Students from various states in America signed up for the online course offered by Global Leadership Adventures. With Covid-19 preventing the Marine Dynamics Academy from learning and working with students onsite, this was the first time the team of marine biologists took the work online and overall, the course was ranked very highly. Global Leadership Adventures conducts leadership programs with a purpose, exclusively for teens and young adults. Our team wholeheartedly supports their mission which is to ‘Inspire the Next Generation to Realize their Potential to Transform the World and their Role In It’ and were very impressed with the students who were all clearly committed to making a difference for conservation and community.
The students aged between 13 to 19 were tasked to work in teams on projects and for this round they were allocated a press release and infographic assignment that related to African penguin conservation.
We will be sharing their work over the course of the next few weeks. Well done to all and we look forward to the next course in October to November.
Overfishing in the African penguin’s critical hunting grounds is having a detrimental effect on the penguin’s future.
**Please note that the write ups have been edited and shortened for blog publishing purposes. Sources were referenced by students when submitting their projects.
- Project by Sophia Meara, Yi-Mei Liu, Ava Greathouse
How Overfishing Affects African Penguins
The African Penguins, the only penguin species endemic to the South Africa and Namibia, are starving. They are starving because there are not enough fish in the ocean, because of the disruption to the marine ecosystem, because of us. With less than 15,000 breeding pairs left in the wild, if we stand back and watch, by 2030, they could go extinct. And we would be responsible.
It all began in the early 20th century, where dangers such as egg harvesting and guano scraping led to the near extinction of African Penguins, as well as oil spills, as the population plummeted by 90%. Since then, the population has failed to recover. In 2010, the species was labelled as endangered due to a variety of factors, both old and new. The most prominent of the African Penguins’ new struggles is the overfishing of their food source.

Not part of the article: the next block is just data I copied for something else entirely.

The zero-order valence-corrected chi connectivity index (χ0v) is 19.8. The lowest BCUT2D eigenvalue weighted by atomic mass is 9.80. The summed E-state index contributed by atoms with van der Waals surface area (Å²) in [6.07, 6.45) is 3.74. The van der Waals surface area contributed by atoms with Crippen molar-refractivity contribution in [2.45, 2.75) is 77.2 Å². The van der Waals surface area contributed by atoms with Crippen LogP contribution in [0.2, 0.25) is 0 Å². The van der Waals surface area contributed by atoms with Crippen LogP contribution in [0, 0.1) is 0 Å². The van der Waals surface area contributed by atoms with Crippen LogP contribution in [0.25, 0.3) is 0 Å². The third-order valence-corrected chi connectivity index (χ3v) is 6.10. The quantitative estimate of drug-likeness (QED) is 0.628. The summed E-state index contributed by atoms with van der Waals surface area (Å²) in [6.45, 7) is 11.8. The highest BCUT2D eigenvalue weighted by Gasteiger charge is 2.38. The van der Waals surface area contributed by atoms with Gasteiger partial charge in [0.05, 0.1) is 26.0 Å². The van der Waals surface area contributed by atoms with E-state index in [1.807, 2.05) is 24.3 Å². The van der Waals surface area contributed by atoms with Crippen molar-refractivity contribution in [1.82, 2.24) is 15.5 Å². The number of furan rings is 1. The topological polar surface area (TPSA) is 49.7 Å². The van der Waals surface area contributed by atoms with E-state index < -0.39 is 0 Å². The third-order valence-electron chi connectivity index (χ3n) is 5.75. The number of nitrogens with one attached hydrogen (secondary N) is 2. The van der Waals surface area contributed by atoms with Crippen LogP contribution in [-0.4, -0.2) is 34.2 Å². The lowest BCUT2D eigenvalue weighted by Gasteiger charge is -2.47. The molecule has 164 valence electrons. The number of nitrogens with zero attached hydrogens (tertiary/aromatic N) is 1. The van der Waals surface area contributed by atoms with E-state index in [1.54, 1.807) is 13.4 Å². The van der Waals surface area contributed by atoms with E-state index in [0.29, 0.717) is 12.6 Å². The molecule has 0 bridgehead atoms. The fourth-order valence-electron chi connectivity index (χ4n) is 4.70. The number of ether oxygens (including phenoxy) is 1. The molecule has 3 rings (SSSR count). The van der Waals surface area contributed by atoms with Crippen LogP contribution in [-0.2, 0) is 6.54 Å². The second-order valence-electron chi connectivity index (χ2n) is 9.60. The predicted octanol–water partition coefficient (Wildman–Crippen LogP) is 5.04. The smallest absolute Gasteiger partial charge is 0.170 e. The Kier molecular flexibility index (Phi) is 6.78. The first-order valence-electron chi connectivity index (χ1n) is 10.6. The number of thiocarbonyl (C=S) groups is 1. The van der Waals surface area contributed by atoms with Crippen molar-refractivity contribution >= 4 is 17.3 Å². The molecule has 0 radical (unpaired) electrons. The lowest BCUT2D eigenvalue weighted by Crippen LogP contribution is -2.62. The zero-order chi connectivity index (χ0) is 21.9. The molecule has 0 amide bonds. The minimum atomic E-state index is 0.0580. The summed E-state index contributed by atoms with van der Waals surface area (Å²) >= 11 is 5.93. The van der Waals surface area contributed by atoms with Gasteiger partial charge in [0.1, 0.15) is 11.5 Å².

The fish are disappearing due to two main factors: overfishing and climate change. Changing water temperatures affect spawning and locality. But many of the fish did not simply relocate, they were subjected to severe overfishing. As much as the penguins rely on the fish to eat, humans rely on them too. Scientists and fishermen in Gansbaai, South Africa have been working closely to balance human and penguin fish intake, but there is a lot more progress to be made.
The solution to the overfishing issue depends on a strong partnership between scientists and fishermen. For example, many scientists want the government to place stricter laws on where fishermen can fish for sardines. By creating Marine Protected Areas around penguin colonies, the fish population that the penguins depend on will return to normal. This reduces adult penguin mortality rates from starvation and further reduces entanglement in fishing lines and gear, while improving the penguins’ breeding success rate.
The public can support the penguin conservation efforts of organizations like Marine Dynamics and the Dyer Island Conservation Trusts, by donating to their key project The African Penguin and Seabird Sanctuary.
- Project by Cole Alleyne
Overfishing In South Africa Endangers African Penguins
From 2011 through 2013, the University of Exeter conducted research surrounding the journey of 54 African penguins. The penguins were tagged with satellite transmitters that were able to record their passages for about the first few weeks of their open-ocean journey. Information revealed by the study implied that the fledgling penguins journeyed to three specific locations to acquire food. Some penguins ventured as far north as Namibia while others ventured east to traditionally well-known locations with an abundance of fish.
However, due to overfishing these once known “honey holes” are now void of food and filled with potential predators that see the penguins as an easy meal. The fatigue from their journey greeted with the disappointment in the lack of prey allows for the penguins to unfortunately fall into an “ecological trap,” in which the young penguins have little to chance of survival.
Along with the lack of food sources in the penguin’s new locations, the juvenile birds are also threatened by the lack of regulation in the waters of other countries such as Namibia. As of 2020 South Africa declared the African penguin a protected species. Although on the decline, these penguin populations are still able to be restored with the focus of conservationists from around the world. The overfishing that is affecting these penguins is just one example of the environmental changes that are occurring worldwide.
Overfishing – Project Ava, Sophia, YiMei
Insta 1 – Project Ava, Sophia, YiMei
Insta 2 – Project Ava, Sophia, YiMei